From Our Pastor – Bulletin Message for April 16, 2017
An Easter Memory
It was on Easter Sunday 1995 that I flew an airplane on my own for the first time. I was out of college not even a year, still living at home with my parents, beginning my professional/business career (not yet seriously thinking about priesthood), and enjoying the challenge and freedom of flying airplanes.
I recall the day as having a calm, peaceful sky. There was a thin, high cloud cover, mild temperatures, and freshness to the beginning of the Spring season.
After Mass and brunch with my family, I received a phone call (landline at my folks’ home…remember those days?) from my flight instructor asking if I would like to “go up” today, and I jumped at the chance, thinking in the back of my mind that this might be the day of my first solo. I knew I was getting close as I had about 15 hours of instruction in the plane that I was flying – a single-engine, 4-seat, 160 horsepower Piper Cherokee Warrior.
Sure enough, after about a half-hour of flying above Moraine State Park and Lake Arthur, we returned to the Butler County Airport and practiced a few takeoffs and landings. It was after the third landing and taxiing off of the runway that my instructor, Mark – a laid-back, fair-haired, confident 23-year-old surfer-dude kind of guy from California – said, “Ok…you’re ready…you know what to do!” and hopped out of the plane to watch.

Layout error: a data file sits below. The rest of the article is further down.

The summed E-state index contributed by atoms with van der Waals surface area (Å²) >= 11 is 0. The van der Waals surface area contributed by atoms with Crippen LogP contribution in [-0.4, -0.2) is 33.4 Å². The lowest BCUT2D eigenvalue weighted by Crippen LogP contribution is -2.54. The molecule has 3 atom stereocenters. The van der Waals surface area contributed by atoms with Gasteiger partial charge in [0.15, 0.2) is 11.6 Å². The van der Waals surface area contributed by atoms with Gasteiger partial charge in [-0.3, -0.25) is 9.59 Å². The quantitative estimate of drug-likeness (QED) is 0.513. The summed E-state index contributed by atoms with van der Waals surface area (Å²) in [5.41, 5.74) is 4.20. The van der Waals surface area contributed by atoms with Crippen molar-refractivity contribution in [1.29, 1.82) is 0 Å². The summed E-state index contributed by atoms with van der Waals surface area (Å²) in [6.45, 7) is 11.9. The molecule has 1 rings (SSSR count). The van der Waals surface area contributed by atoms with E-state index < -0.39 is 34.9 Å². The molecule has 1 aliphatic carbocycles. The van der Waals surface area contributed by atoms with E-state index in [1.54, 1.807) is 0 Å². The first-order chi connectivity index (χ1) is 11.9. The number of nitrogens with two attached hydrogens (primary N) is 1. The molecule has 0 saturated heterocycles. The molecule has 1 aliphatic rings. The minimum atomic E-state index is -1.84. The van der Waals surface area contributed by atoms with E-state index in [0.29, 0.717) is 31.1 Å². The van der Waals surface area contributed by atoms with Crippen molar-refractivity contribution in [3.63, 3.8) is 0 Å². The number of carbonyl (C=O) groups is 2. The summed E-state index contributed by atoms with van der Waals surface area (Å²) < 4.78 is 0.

My heart rate increased about 1,000 percent. I indeed said a few prayers as I taxied — for the first time by myself — to the end of the runway and throttled-up. It was simultaneously frightening and exhilarating as the plane soon lifted off of the earth and into the sky! I remained in the traffic pattern to practice the 3 takeoffs and 3 landings necessary for one’s first solo flight. It is written in my logbook that I made 3 takeoffs and 5 landings that day because I bounced the final landing of the day 3 times before the plane settled for good on the runway!
That memory is vivid because all of my senses were attuned to flying that Piper Cherokee Warrior. You could say it was a matter of life or death.
Easter Sunday is about Resurrection — life after death. My memories of Easter now focus on the vivid story of the sacrifice that Jesus made for us on the cross and his glorious Resurrection. Every Easter Sunday is a celebration of our lives in Christ as we witness the goodness that he brings to us every day!
May you learn Jesus, love Jesus and live Jesus on this Easter Sunday and know always that HE IS RISEN!
Yours in Christ,